Model 7 used multiple variables regarding points earned by each grading type, and the results of CHAID suggested a three-cluster solution (see Fig. 1). These three clusters were separated by two variables: the percentage of all points that was earned from instructor-graded work, and the total points earned from instructor-graded work. The first cluster, depicted in the bottom left corner of Figure 1, implies that if a student received below the median percentage of points earned on instructor-graded work (i.e., 67.6%) and also below the median number of points earned on such work (i.e., 470.2), his or her likelihood of passing the course would be 71.5%. The second cluster (on the right in Fig. 1), meanwhile, indicates that students who earned above the median percentage of points on instructor-graded work would have a pass rate of 88.3%. Lastly, the third cluster (Fig. 1, middle) suggests that if a student earned below the median percentage of points earned on instructor-graded work (i.e., 67.6%), but above such work’s median point total, his or her likelihood of passing would be 85.2%. Taken together, these results indicate that online high-school students should earn a certain percentage of points on instructor-graded work – or, failing that, at least aim to earn as many points as possible – to maximize their pass rates. Interestingly, neither the percentages nor the point totals earned from auto-graded coursework affected students’ pass rates.
Model 8, which focused on points attempted rather than points earned, had somewhat different results from Model 7. Though both these models yielded three clusters, different variables separated them. In Model 8, the variable that separated cluster 1 from cluster 2 (on the left and right sides of Fig. 2, respectively) was the number of points attempted on instructor-graded work (Median=559). If students attempted below this median, and also earned below the median percentage of points attempted on their auto-graded work (i.e., 70.3%), their pass rate was just 71.5%; but provided that they earned above this median percentage, then their pass rate (cluster 3; 85.2%) would be very close to that of cluster 2 (i.e., 88.3%), whose members all attempted more than the median number of attempted points on their instructor-graded work.
Model 9 included all four of the significant predictors from Models 7 and 8. The results of CHAID again suggested division by two variables: in this case, percentage of points earned on instructor-graded work, and points attempted in such work. Here, however, the resulting structure was more complex, with the former variable separating Clusters 1 and 3 from Cluster 2, and the latter, Cluster 1 from Cluster 3. These results suggest that the key factor in the sampled students’ overall course performance was whether or not they received an above-median percentage of the available points on their instructor-graded coursework.
This report has examined the relations of two aspects of course design to student learning outcomes. Based on 738 enrollment records from 2017-18, pertaining to 505 students, it sought to answer two questions: 1) whether the percentage of auto-graded coursework affected student performance, and 2) which variables associated with auto- and instructor-graded coursework predicted such performance.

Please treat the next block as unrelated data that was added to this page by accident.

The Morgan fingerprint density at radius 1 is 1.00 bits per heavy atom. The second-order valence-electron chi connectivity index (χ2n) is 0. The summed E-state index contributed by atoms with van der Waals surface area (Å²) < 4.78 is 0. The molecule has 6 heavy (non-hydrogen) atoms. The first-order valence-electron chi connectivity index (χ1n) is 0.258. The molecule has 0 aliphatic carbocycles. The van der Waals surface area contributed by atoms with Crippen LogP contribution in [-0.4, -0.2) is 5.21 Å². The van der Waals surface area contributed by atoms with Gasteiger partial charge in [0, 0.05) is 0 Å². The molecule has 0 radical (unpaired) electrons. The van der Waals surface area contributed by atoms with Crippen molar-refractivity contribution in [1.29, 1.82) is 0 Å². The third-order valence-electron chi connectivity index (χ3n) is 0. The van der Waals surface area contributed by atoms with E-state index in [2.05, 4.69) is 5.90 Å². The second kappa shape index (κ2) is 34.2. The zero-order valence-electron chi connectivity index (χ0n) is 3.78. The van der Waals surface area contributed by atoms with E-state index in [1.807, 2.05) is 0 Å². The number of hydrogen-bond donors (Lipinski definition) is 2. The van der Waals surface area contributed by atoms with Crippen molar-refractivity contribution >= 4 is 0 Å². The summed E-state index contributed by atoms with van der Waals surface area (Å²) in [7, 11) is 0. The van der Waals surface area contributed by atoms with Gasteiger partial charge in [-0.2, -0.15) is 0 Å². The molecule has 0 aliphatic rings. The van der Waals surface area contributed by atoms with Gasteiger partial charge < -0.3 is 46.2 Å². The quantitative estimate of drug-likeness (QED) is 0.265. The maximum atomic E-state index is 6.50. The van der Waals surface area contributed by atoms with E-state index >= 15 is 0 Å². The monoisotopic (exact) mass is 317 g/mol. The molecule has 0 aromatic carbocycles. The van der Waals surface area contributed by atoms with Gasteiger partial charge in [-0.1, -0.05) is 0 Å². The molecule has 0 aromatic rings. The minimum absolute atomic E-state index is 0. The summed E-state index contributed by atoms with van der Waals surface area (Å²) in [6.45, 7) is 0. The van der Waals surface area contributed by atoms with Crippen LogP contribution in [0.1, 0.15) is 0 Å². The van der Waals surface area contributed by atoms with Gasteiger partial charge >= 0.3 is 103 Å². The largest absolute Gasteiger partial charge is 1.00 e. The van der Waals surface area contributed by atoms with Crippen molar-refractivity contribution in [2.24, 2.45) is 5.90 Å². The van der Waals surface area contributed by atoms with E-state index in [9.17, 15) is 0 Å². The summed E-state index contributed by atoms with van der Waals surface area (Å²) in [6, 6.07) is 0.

Regarding the first question, HLM indicated that the overall impact of auto-grading was non-significant. Neither the quantity nor the proportion of auto-graded work within a course predicted its students’ final scores; nor did the maximum number or percentage of points that such work represented. This conclusion, however, should not be overgeneralized, especially as auto-grading in the sampled courses accounted for as little as 5.9% and not more than 17.9% of the maximum points available. In addition, all the sampled courses were in ELA, and thus could have incorporated a higher proportion of instructor grading than equivalent courses in other subjects such as math and science. As such, it is unclear whether the influence of auto-grading on course performance would remain non-significant if such percentages were considerably higher, either in ELA and in other subjects.
In the last of the three CHAID models that were constructed to answer the second research question, two variables – percentage of points earned on instructor-graded work, and points attempted on such work – split student pass rates into three clusters. Collectively, these clusters indicated that the importance of instructor grading to overall academic performance was higher than that of auto-grading. This, in turn, suggests that if online students are struggling with their overall workloads, they should concentrate their efforts on coursework that is instructor-graded. Further support for such a recommendation is provided by the fact that the same students’ performance on auto-graded work was not useful in separating them into pass-rate clusters.
These results indicate several potential directions for future research. First, it would be helpful to code each piece of graded work based on Krathwohl and Anderson’s (2009) revision to Bloom’s taxonomy, and use the coding results to examine whether the quantity or proportion of instructor-graded coursework at various knowledge levels predicts learning outcomes. Second, as mentioned earlier, it remains an open question whether the present report’s findings are unique to ELA. Conducting similar studies focused on other subjects would therefore help to provide a more complete picture of auto-grading’s effects in online high-school courses. Lastly, qualitative research could help to increase our understanding of differences in learners’ decision processes and time allocation across auto- and instructor-graded coursework.
Kay, J., Reimann, P., Diebold, E., & Kummerfeld, B. (2013). MOOCs: So many learners, so much potential. IEEE Intelligent Systems, 28(3), 70–77.
Krathwohl, D. R., & Anderson, L. W. (2009). A taxonomy for learning, teaching, and assessing: A revision of Bloom’s taxonomy of educational objectives. City?: Longman.
Sherman, M., Bassil, S., Lipman, D., Tuck, N., & Martin, F. (2013). Impact of auto-grading on an introductory computing course. Journal of Computing Sciences in Colleges, 28(6), 69–75.
Wang, H.-C., Chang, C.-Y., & Li, T.-Y. (2008). Assessing creative problem-solving with automated text grading. Computers & Education, 51(4), 1450–1466. https://doi.org/10.1016/j.compedu.2008.01.006
Wilson, J. (2018). Universal screening with automated essay scoring: Evaluating classification accuracy in grades 3 and 4. Journal of School Psychology, 68, 19–37. https://doi.org/10.1016/j.jsp.2017.12.005
 These percentages do not sum to 100% because they were first aggregated to the section level and then to the course level.
 A model containing the count of auto-graded pieces of work and the maximum points on such work was also created, and its results were similar to those of Model 6.